I’m originally from Indiana, where it’s crazy humid. I grew up in the mountains of Northern Colorado, where the winters are long, crazy cold & windy. So I figured I knew what I was getting into when we moved to South Dakota. Turns out I didn’t quite have it all figured out. The combination of cold, wind, and humidity are just plain bone chilling! People warned us- and it’s not that we didn’t listen, because we did. But you never REALLY know until you experience it. We are just getting into the start of the colder weather- it’s not truly cold yet. But while the temperature claims to be in the 40’s the windchill makes it feel at least 15 degrees colder. And as for the wind… well it blows what they get in Colorado and Wyoming pretty much out of the water. We’re kind of in the apex of the wind curve, if you will- so it’s strongest blowing across our little corner of the world. That being the case, it’s a good thing I have a cache of stick-to-your-ribs, warm-you-right-down-to-your-soul winter favorites that I can make to keep my family’s stomachs cozy and full! This soup is part of that cache.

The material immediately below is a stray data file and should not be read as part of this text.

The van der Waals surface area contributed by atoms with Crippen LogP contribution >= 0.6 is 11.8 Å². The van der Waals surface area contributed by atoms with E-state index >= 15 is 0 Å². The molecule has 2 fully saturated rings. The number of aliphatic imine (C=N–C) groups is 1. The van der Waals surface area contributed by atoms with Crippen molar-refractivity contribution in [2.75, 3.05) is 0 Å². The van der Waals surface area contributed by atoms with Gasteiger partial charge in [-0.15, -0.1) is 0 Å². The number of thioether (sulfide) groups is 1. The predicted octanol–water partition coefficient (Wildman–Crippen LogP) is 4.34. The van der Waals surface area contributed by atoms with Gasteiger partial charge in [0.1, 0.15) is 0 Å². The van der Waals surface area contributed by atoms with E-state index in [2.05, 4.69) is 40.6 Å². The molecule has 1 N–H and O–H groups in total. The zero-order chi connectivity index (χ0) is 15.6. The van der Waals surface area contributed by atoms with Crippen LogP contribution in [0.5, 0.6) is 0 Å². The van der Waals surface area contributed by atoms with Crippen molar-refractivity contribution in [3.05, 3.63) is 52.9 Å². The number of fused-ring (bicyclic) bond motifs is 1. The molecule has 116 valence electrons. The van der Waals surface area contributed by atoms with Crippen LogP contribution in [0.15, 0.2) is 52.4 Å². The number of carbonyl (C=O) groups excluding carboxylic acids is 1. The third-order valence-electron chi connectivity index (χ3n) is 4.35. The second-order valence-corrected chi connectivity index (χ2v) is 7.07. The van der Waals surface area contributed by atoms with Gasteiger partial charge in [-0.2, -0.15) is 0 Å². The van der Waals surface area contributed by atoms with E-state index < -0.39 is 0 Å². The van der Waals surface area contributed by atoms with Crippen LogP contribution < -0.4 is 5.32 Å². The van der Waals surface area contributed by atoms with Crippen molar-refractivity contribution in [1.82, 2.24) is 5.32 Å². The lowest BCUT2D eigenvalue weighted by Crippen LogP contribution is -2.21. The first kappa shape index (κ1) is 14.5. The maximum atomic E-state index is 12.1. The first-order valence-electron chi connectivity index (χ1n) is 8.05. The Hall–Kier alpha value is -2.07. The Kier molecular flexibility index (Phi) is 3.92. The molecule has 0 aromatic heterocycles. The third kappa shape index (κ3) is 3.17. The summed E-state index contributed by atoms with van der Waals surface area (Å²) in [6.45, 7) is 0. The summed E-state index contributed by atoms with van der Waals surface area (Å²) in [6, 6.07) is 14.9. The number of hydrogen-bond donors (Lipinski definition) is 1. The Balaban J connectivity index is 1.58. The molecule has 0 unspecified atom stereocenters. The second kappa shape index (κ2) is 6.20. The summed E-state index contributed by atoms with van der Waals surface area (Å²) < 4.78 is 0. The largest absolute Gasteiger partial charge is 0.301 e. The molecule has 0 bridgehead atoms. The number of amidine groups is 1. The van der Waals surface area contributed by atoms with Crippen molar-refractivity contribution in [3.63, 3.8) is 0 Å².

I found the original on a recipe site and it was called something like “chicken, bacon, corn, and potato chowder”. It was ok- but not really what my family called stellar. And it certainly wasn’t chowder. It was barely thicker than a regular broth soup, despite having thickener in the recipe. So I fiddled around with it a bit and came up with a good soup that my family likes. I still use some flour to make it thicker than a regular soup, but it’s still definitely soup. If you wanted to make it a chowder, you certainly could- just use more fat and flour to make the roux thicker.

Here’s what you’ll need:

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As the name implies, I am using bacon. HOWEVER you could easily substitute ham or even smoked sausage or kielbasa- any of those would give the soup great flavor. And they are a bit cheaper than bacon (about $5 a pound in my neck of the woods!), which helps when making this as Broke Food. If you make one of those substitutions you’ll need to use butter or olive oil to saute the onion.

As for the potatoes, yes; those are frozen potato cubes, better known as Southern Style Hash Browns. They work a treat in soups and stews, actually. Most of the time I use actual whole potatoes from the produce section. But sometimes I just really need things to be easy and quick. So if you have frozen potatoes, now is the time to use them!

For the chicken, I simmered one chicken breast (about half a pound- I’m making a half batch because it’s just the kids & I) in the broth I would be using for the soup for about 2 hours so it would shred super easily… and then realized I didn’t have cream for the finish… and THEN realized I didn’t have an inch of space for a container of broth in the fridge. Yes; I had to throw it away 😦 So if you have your poop in a group better than I did, simmer your chicken breast in the broth you will use for the soup (adding water at the end to make up for any evaporation). Or you could use leftover chicken- that works super well too.